“I remember the air hitting me and the impact of the air hitting my chest and stomach and flying through the air and then landing,” she said. “I sat up and tried to move, and I said … there's something wrong with my foot.”
The impact had blown away a large portion of her left foot. Without the heroic work of her husband Adam, who had just returned from a tour in Afghanistan with the Air Force, and first responders, she likely wouldn’t have survived.
Marissa Alexander, a 31-year-old mother of three, is facing a mandatory 20 years behind bars. She had pinned her hopes for freedom on a motion for a new trial; that motion was denied Thursday in a Florida courtroom.
In late April, Alexander spoke to CNN as an inmate in the Duval County Jail in Jacksonville, Florida. "This is my life I'm fighting for," she said while wiping away tears. "If you do everything to get on the right side of the law, and it is a law that does not apply to you, where do you go from there?"
Alexander is referring to Florida's "stand your ground" law, a law that has come under scrutiny since the killing of Trayvon Martin. Unlike the Martin case, which involved one stranger killing another, Alexander's case involved her gun and her abusive husband.
Editor's note: Don't miss Gary Tuchman's interview with Marissa Alexander at 8 and 10 p.m. ET tonight on AC360°.
Marissa Alexander, a 31-year-old mother of three, pleaded for her freedom as an inmate in the Duval County Jail in Jacksonville, Florida.
"This is my life I'm fighting for," she said while wiping away tears. She added, "If you do everything to get on the right side of the law, and it is a law that does not apply to you, where do you go from there?"
Alexander is referring to Florida's so-called 'stand your ground' law, a law that has come under scrutiny since the killing of Trayvon Martin. Unlike the Martin case, which involved one stranger killing another, Alexander's case involved her gun and her abusive husband.
On August 1, 2010, she said her husband, Rico Gray, read text messages on her phone that she had written to her ex-husband. She said Gray became enraged and accused her of being unfaithful. "That's when he strangled me. He put his hands around my neck," Alexander said.
Editor's note: Tune in to AC360 tonight for the surprising results of a groundbreaking new study on children and race at 8 and 10 p.m. ET.
(CNN) – Luke, a white seventh grader, believes his parents would not be supportive if he dated an African-American girl. "Honestly I don't think my parents would be too happy because ... if you marry a black girl, you're connected to their family now," he said, adding, "and who knows what her family is really like?"
Jimmy, a black seventh grader, recounted that after he had several white girlfriends, his parents seemed to interpret it as an affront to his own race. "They said, 'Why not your own kind?' because all my girls have been white," he said, adding, "it's not like they were like, 'You need to choose a black girl,' it's just they were asking me why I like white girls and I was just like, 'there's no ... specific reason.' "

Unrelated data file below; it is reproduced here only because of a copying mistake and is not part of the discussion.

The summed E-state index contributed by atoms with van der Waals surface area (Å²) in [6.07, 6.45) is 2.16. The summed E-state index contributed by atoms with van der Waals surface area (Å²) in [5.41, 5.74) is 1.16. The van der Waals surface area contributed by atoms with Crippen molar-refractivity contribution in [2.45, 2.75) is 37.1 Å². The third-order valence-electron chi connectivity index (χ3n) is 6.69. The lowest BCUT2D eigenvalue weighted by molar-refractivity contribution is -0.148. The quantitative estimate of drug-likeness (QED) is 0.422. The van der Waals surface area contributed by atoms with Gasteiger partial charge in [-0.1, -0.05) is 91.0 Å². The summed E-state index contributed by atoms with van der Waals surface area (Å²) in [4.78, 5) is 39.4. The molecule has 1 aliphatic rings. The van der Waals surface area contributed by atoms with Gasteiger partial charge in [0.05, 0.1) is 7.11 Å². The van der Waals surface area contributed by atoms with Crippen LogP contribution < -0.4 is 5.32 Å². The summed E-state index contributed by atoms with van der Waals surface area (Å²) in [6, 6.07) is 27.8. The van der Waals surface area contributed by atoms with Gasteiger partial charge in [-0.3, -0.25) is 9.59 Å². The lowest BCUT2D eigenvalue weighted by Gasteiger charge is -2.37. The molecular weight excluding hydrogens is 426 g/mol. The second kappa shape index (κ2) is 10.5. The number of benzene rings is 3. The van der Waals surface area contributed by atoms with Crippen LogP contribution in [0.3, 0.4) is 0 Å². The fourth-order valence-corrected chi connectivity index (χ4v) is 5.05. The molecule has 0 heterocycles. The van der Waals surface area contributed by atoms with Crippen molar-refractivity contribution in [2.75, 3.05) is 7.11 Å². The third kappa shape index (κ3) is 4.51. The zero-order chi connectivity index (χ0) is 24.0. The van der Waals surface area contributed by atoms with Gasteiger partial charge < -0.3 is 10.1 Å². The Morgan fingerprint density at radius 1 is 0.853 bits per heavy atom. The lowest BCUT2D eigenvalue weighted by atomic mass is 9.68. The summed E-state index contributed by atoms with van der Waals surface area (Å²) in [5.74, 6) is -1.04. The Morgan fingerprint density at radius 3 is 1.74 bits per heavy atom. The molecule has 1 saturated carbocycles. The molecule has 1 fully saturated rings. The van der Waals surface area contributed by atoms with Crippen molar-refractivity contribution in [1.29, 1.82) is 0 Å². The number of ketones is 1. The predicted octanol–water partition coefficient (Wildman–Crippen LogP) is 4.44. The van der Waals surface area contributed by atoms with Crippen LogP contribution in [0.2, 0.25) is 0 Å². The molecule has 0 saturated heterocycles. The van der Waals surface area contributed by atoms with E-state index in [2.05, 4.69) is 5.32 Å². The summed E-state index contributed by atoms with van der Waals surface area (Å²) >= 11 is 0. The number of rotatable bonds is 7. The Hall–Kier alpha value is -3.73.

Their stories highlight a divide not between the races, but between the generations. Both teens participated in an Anderson Cooper 360° study on children and race. Many students reported discouragement of interracial dating from their parents, or those of their friends, with reactions ranging from wariness to outright forbiddance.
Editor's note: Tune in to AC360° this week for the surprising results of a groundbreaking new study on children and race. Watch "Kids on Race: The Hidden Picture" at 8 and 10 p.m. ET on CNN.
A white child and a black child look at the exact same picture of two students on the playground but what they see is often very different and what they say speaks volumes about the racial divide in America.
The pictures, designed to be ambiguous, are at the heart of a groundbreaking new study on children and race commissioned by CNN's Anderson Cooper 360°. White and black kids were asked: "What's happening in this picture?", "Are these two children friends?" and "Would their parents like it if they were friends?" The study found a chasm between the races as young as age 6.
Overall, black first-graders had far more positive interpretations of the images than white first-graders. The majority of black 6-year-olds were much more likely to say things like, "Chris is helping Alex up off the ground" versus "Chris pushed Alex off the swing."
They were also far more likely to think the children pictured are friends and to believe their parents would like them to be friends. In fact, only 38% of black children had a negative interpretation of the pictures, whereas almost double - a full 70% of white kids - felt something negative was happening.